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Women on the Nile in the “Golden Age” of Travel

February 6,7:00 pm - 8:00 pm

Register for Free E-tickets

The lecture

People have been traveling to Egypt for millennia, but the “Golden Age” of tourism for Westerners began in the mid-19th century. Many travelers are well-known to us because they were already famous, such as Ulysses S. Grant, Theodore Roosevelt, and Mark Twain. Others became famous because of their archaeological work, such as Theodore Davis, Lord Carnarvon, and Howard Carter. We have their diaries, letters, postcards, and more to chronicle their memories. Because many of the travelers were men, we focus much more on them than on women who took holidays on the Nile. Their experience was different than that of their male counterparts. In this talk, I will focus on many of these women and their experiences traveling to Egypt. When should they go? Who should they travel with? What could they do and see? What could they expect to find? And the evergreen question: What should they pack? Join us for an adventure up and down the Nile during the Golden Age of travel.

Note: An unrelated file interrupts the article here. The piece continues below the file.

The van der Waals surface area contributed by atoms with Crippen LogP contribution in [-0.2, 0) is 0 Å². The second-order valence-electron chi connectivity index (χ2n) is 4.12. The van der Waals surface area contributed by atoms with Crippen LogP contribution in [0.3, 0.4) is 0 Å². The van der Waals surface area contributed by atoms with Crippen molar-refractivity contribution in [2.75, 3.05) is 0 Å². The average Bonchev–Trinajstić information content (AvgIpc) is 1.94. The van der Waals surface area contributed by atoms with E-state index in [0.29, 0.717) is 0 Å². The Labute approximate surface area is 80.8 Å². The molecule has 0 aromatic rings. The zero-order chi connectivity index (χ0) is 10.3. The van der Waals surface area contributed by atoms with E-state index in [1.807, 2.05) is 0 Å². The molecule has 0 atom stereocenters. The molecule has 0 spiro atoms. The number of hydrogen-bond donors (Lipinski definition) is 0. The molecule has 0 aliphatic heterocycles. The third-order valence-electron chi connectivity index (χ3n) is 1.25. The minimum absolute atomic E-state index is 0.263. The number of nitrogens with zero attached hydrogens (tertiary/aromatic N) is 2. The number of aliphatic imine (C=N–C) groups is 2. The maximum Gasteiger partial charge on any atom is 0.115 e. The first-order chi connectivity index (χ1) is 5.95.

The speaker

Kathleen Sheppard is Associate Professor in the History and Political Science Department at Missouri S&T (formerly UM-Rolla). Her work focuses on the history of Egyptology, and women in the field. Her first book, The Life of Margaret Alice Murray (2013) is a biography of the first university-trained woman Egyptologist in Britain. Her second book, ‘My Dear Miss Ransom…’ (2018) is an edited collection of the letters of Caroline Ransom Williams, the first woman to earn her PhD in Egyptology in the US. Sheppard grew up in Blue Springs and sorely misses the Royals and good barbecue.

Admission tickets

The event is free and open to the public; however, e-tickets are required.

Live stream option

If you are unable to attend the lecture in person, you can watch a live broadcast from the Library’s Facebook page or via livestream.com.


The main entrance to the Library grounds is on Cherry Street. Parking is free in Library parking lots and along the west side of Holmes Street between 51st and 52nd streets. The Linda Hall Library is not affiliated with UMKC. Parking in all UMKC lots is by permit or meter. Doors open at 6:00 p.m.


This program is funded by the Ewing Marion Kauffman Foundation.
Its content is solely the responsibility of the Linda Hall Library.


February 6
7:00 pm - 8:00 pm
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For reservation questions, please email events@lindahall.org or call 816.926.8772 to leave a message.

Contact Eric Ward at 816.926.8753 for more information on these events.